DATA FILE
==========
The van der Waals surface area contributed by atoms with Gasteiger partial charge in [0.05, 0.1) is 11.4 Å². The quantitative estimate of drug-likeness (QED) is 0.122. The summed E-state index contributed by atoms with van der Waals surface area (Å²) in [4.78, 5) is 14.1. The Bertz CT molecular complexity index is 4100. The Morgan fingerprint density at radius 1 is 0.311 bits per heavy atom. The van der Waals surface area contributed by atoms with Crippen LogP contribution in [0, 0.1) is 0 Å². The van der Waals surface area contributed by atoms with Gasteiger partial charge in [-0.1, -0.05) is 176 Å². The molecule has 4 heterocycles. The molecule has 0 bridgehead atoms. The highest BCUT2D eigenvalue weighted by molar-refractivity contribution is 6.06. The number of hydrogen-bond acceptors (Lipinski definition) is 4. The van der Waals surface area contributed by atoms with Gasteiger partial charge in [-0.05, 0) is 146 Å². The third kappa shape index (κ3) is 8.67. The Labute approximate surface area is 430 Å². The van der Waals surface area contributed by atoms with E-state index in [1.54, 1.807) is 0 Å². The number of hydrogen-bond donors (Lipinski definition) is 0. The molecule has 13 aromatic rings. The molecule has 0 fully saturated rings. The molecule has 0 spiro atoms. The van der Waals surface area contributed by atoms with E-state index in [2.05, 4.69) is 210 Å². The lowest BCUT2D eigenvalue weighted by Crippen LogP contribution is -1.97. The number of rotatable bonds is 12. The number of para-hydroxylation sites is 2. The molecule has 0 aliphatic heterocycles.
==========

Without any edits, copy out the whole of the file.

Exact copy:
The van der Waals surface area contributed by atoms with Gasteiger partial charge in [0.05, 0.1) is 11.4 Å². The quantitative estimate of drug-likeness (QED) is 0.122. The summed E-state index contributed by atoms with van der Waals surface area (Å²) in [4.78, 5) is 14.1. The Bertz CT molecular complexity index is 4100. The Morgan fingerprint density at radius 1 is 0.311 bits per heavy atom. The van der Waals surface area contributed by atoms with Crippen LogP contribution in [0, 0.1) is 0 Å². The van der Waals surface area contributed by atoms with Gasteiger partial charge in [-0.1, -0.05) is 176 Å². The molecule has 4 heterocycles. The molecule has 0 bridgehead atoms. The highest BCUT2D eigenvalue weighted by molar-refractivity contribution is 6.06. The number of hydrogen-bond acceptors (Lipinski definition) is 4. The van der Waals surface area contributed by atoms with Gasteiger partial charge in [-0.05, 0) is 146 Å². The third kappa shape index (κ3) is 8.67. The Labute approximate surface area is 430 Å². The van der Waals surface area contributed by atoms with E-state index in [1.54, 1.807) is 0 Å². The number of hydrogen-bond donors (Lipinski definition) is 0. The molecule has 13 aromatic rings. The molecule has 0 fully saturated rings. The molecule has 0 spiro atoms. The van der Waals surface area contributed by atoms with E-state index in [2.05, 4.69) is 210 Å². The lowest BCUT2D eigenvalue weighted by Crippen LogP contribution is -1.97. The number of rotatable bonds is 12. The number of para-hydroxylation sites is 2. The molecule has 0 aliphatic heterocycles.